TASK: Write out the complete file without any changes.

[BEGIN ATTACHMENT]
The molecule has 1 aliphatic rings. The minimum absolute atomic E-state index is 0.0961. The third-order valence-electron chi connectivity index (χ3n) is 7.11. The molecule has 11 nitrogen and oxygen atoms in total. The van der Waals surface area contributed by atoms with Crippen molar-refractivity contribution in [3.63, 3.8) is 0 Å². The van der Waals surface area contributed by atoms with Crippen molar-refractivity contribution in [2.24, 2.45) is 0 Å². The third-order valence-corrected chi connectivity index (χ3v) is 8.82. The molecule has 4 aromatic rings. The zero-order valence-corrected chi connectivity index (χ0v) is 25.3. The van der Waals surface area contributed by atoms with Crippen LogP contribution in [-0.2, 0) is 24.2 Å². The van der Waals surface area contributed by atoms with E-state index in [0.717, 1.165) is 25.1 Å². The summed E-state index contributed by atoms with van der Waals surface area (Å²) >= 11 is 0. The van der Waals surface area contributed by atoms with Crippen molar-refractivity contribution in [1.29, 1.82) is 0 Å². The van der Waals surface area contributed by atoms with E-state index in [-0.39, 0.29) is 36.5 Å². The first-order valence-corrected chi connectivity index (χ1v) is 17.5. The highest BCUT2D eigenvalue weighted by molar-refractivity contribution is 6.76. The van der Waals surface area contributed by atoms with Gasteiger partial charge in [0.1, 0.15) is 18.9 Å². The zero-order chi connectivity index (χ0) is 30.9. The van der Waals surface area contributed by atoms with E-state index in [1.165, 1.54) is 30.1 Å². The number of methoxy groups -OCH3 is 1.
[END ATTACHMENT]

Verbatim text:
The molecule has 1 aliphatic rings. The minimum absolute atomic E-state index is 0.0961. The third-order valence-electron chi connectivity index (χ3n) is 7.11. The molecule has 11 nitrogen and oxygen atoms in total. The van der Waals surface area contributed by atoms with Crippen molar-refractivity contribution in [3.63, 3.8) is 0 Å². The van der Waals surface area contributed by atoms with Crippen molar-refractivity contribution in [2.24, 2.45) is 0 Å². The third-order valence-corrected chi connectivity index (χ3v) is 8.82. The molecule has 4 aromatic rings. The zero-order valence-corrected chi connectivity index (χ0v) is 25.3. The van der Waals surface area contributed by atoms with Crippen LogP contribution in [-0.2, 0) is 24.2 Å². The van der Waals surface area contributed by atoms with E-state index in [0.717, 1.165) is 25.1 Å². The summed E-state index contributed by atoms with van der Waals surface area (Å²) >= 11 is 0. The van der Waals surface area contributed by atoms with Crippen molar-refractivity contribution in [1.29, 1.82) is 0 Å². The van der Waals surface area contributed by atoms with E-state index in [-0.39, 0.29) is 36.5 Å². The first-order valence-corrected chi connectivity index (χ1v) is 17.5. The highest BCUT2D eigenvalue weighted by molar-refractivity contribution is 6.76. The van der Waals surface area contributed by atoms with Gasteiger partial charge in [0.1, 0.15) is 18.9 Å². The zero-order chi connectivity index (χ0) is 30.9. The van der Waals surface area contributed by atoms with E-state index in [1.165, 1.54) is 30.1 Å². The number of methoxy groups -OCH3 is 1.